Update: the BBC has a more balanced story on this, quoting a Taiwan government spokesman:

"If this week's planned exercises are as large as those China held in 1996 they will clearly amount to an attempt to intimidate Taiwan's voters," Joseph Wu, deputy secretary general to Taiwan President Chen Shui-bian, told BBC News Online.

However, obviously there is quite a difference between what happened in 1996 and what is happening today.

Letter of the week

One of my favourite features of the SCMP used to be the idiotic letters they often published. Sometimes just plain barmy (Simon Patkin), sometimes meaningless drivel. Nowadays they seem to have cut back on this, and I have to rely on blogs for that kind of thing. Or the letters column of China Daily.

This letter, from someone in Singapore about '1 Country, 2 Systems' is a gem. Muddled thinking and insults for anyone who doesn't agree with the official party line.

Szeto Wah in his mid-seventies is a Christian, probably indoctrinated about the evils of communism by the Church, and hence a distaste and dislike for PRC. [...] What is so reprehensible about China putting Martin Lee and Szeto Wah under sedition law or treason? Would it not be that Singapore is anti-communist and China is communist?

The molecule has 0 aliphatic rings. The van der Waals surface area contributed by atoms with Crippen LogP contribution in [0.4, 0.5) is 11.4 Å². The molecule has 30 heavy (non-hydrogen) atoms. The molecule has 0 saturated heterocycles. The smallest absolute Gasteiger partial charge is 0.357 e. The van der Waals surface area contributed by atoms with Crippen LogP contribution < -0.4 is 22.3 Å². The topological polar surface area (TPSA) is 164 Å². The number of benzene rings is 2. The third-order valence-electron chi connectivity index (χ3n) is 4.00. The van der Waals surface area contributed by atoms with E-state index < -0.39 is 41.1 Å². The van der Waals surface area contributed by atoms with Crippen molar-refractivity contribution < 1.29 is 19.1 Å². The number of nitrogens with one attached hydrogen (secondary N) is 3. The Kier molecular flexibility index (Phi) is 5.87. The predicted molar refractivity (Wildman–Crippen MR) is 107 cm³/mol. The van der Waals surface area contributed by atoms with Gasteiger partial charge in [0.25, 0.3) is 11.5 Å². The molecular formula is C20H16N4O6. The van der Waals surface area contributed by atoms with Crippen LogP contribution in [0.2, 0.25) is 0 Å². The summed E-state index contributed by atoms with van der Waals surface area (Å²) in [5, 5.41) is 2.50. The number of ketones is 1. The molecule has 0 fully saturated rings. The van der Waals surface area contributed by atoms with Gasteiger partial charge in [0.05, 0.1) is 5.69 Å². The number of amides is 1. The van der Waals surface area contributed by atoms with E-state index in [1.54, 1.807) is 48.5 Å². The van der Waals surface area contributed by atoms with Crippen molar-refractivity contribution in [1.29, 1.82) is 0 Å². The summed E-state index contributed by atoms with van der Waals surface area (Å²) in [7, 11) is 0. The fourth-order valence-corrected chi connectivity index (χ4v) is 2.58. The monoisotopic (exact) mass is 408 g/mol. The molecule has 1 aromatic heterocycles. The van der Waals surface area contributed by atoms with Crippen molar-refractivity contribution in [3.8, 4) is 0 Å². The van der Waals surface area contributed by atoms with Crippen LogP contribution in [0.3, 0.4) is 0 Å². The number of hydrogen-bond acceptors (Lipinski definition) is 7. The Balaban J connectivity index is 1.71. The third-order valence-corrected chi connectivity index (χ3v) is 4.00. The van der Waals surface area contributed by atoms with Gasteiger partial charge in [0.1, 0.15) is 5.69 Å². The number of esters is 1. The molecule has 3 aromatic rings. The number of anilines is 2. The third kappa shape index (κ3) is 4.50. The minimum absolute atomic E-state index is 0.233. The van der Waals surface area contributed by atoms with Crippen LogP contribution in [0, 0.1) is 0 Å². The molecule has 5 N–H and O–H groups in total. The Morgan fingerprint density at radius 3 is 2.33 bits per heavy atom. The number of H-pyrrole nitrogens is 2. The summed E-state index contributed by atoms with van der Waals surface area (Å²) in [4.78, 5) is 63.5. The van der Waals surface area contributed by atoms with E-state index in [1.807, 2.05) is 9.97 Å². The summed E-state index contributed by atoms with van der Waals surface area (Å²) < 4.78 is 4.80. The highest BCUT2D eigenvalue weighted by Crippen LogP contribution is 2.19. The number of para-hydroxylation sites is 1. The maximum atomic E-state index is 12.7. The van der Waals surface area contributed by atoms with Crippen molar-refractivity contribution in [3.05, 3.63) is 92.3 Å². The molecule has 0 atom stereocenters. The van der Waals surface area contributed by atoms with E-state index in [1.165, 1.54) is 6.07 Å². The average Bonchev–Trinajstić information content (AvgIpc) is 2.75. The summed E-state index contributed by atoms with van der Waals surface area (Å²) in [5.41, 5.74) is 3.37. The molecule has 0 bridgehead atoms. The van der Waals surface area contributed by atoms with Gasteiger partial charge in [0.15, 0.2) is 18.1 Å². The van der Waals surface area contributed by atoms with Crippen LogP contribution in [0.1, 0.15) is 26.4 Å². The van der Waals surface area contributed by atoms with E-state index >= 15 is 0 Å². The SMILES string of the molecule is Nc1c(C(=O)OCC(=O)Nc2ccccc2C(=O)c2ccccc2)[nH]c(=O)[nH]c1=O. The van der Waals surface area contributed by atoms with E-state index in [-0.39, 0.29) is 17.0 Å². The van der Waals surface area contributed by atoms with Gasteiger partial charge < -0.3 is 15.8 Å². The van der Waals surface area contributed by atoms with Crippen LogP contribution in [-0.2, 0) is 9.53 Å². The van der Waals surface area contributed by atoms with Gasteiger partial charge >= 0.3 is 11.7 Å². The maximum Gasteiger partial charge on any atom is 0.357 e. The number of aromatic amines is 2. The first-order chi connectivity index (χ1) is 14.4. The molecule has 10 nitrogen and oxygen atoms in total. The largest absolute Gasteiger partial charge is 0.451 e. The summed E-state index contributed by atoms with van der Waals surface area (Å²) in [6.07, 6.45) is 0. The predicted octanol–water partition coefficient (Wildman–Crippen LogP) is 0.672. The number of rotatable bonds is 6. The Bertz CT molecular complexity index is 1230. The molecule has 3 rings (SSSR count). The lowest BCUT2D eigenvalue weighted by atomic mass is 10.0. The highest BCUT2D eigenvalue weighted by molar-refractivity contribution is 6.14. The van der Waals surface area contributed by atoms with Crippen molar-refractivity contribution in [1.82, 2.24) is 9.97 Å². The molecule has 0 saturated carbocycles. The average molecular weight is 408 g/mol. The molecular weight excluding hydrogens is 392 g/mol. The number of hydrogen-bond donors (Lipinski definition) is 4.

Maybe it would not. It never ceases to amaze me that the socialist republic of Singapore is perceived as being a bastion of free enterprise when the government controls so much of the economy. At least China is moving in the opposite direction by selling off many state-owned firms.

It's an interesting argument that the democrats are against China because they fear communism. Does that imply that China has plans to introduce communism in Hong Kong? As I said, muddled thinking.

Wait - there's more stupidity:

Finally, it was easy to drum up '10%' of the populace to come out if the population was some six million. Out of the '500,000' how many were the curious and unintentional shoppers and people going about their normal daily activities.

Making comments like that got Tsang Yok-sing (the ex-leader of the DAB) in hot water. Hundreds of thousands of people queued up for several hours just to join the march, and when even the police say that there were 500,000 people taking part the chances are that there actually substantially more than that. Anyone who thinks that the people gave up a public holiday to walk (or stand) in the hot sun for several hours just for fun is very obviously deluding themselves. Or perhaps that's what China Daily is all about.


Here's a cautionary tale about what can happen when rich businessmen start shuffling the pack.

Li Ka Shing's Hutchison Whampoa sold one company it owned (Hutchison Global Crossing) to another company it controls (Vanda) in return for new shares, and then sold the shares at a discount to the market price.

This caused the share price of Vanda to jump from HK$1.11 to HK$1.52 after the first part of the deal was done, and then fall back to HK$1.05 after the shares were sold at a discount. Hutchison made a profit because the new shares were issued at HK$0.80 and sold at HK$0.90, but what about those investors who thought they were on to a good thing buying Vanda shares between HK$1.11 and HK$1.52?

Riding on the coat tails of someone like Li Ka Shing is obviously a risky business.